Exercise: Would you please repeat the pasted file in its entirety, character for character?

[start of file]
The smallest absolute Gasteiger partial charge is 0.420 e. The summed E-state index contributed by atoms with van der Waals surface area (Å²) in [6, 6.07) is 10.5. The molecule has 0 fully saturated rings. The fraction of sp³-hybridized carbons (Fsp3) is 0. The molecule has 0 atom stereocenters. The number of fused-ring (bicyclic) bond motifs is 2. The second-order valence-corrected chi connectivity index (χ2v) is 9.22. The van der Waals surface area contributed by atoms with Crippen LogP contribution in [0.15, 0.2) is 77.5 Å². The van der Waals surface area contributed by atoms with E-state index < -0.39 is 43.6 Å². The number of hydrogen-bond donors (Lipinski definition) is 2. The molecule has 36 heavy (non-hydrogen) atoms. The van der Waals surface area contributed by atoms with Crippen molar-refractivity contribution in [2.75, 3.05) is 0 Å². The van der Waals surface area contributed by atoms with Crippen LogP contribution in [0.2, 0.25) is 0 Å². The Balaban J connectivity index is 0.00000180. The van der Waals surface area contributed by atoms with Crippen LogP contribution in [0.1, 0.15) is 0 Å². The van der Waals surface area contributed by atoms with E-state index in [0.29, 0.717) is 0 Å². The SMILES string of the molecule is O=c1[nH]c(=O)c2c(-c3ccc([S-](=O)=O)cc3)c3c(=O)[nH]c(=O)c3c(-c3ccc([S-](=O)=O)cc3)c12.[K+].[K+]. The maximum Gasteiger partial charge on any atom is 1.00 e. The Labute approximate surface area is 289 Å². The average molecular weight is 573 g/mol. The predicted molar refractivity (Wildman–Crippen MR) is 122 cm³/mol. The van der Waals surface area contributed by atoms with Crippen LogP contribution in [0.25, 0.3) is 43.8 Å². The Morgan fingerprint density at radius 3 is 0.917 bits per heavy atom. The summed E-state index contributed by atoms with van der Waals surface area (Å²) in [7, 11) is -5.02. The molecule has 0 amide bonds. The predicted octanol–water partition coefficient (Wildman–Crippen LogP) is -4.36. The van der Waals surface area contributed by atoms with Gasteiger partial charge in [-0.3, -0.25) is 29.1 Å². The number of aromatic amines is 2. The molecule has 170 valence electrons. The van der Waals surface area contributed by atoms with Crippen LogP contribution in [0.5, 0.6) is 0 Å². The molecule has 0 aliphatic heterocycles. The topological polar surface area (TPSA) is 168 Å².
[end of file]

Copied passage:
The smallest absolute Gasteiger partial charge is 0.420 e. The summed E-state index contributed by atoms with van der Waals surface area (Å²) in [6, 6.07) is 10.5. The molecule has 0 fully saturated rings. The fraction of sp³-hybridized carbons (Fsp3) is 0. The molecule has 0 atom stereocenters. The number of fused-ring (bicyclic) bond motifs is 2. The second-order valence-corrected chi connectivity index (χ2v) is 9.22. The van der Waals surface area contributed by atoms with Crippen LogP contribution in [0.15, 0.2) is 77.5 Å². The van der Waals surface area contributed by atoms with E-state index < -0.39 is 43.6 Å². The number of hydrogen-bond donors (Lipinski definition) is 2. The molecule has 36 heavy (non-hydrogen) atoms. The van der Waals surface area contributed by atoms with Crippen molar-refractivity contribution in [2.75, 3.05) is 0 Å². The van der Waals surface area contributed by atoms with Crippen LogP contribution in [0.2, 0.25) is 0 Å². The Balaban J connectivity index is 0.00000180. The van der Waals surface area contributed by atoms with Crippen LogP contribution in [0.1, 0.15) is 0 Å². The van der Waals surface area contributed by atoms with E-state index in [0.29, 0.717) is 0 Å². The SMILES string of the molecule is O=c1[nH]c(=O)c2c(-c3ccc([S-](=O)=O)cc3)c3c(=O)[nH]c(=O)c3c(-c3ccc([S-](=O)=O)cc3)c12.[K+].[K+]. The maximum Gasteiger partial charge on any atom is 1.00 e. The Labute approximate surface area is 289 Å². The average molecular weight is 573 g/mol. The predicted molar refractivity (Wildman–Crippen MR) is 122 cm³/mol. The van der Waals surface area contributed by atoms with Crippen LogP contribution in [0.25, 0.3) is 43.8 Å². The Morgan fingerprint density at radius 3 is 0.917 bits per heavy atom. The summed E-state index contributed by atoms with van der Waals surface area (Å²) in [7, 11) is -5.02. The molecule has 0 amide bonds. The predicted octanol–water partition coefficient (Wildman–Crippen LogP) is -4.36. The van der Waals surface area contributed by atoms with Gasteiger partial charge in [-0.3, -0.25) is 29.1 Å². The number of aromatic amines is 2. The molecule has 170 valence electrons. The van der Waals surface area contributed by atoms with Crippen LogP contribution in [0.5, 0.6) is 0 Å². The molecule has 0 aliphatic heterocycles. The topological polar surface area (TPSA) is 168 Å².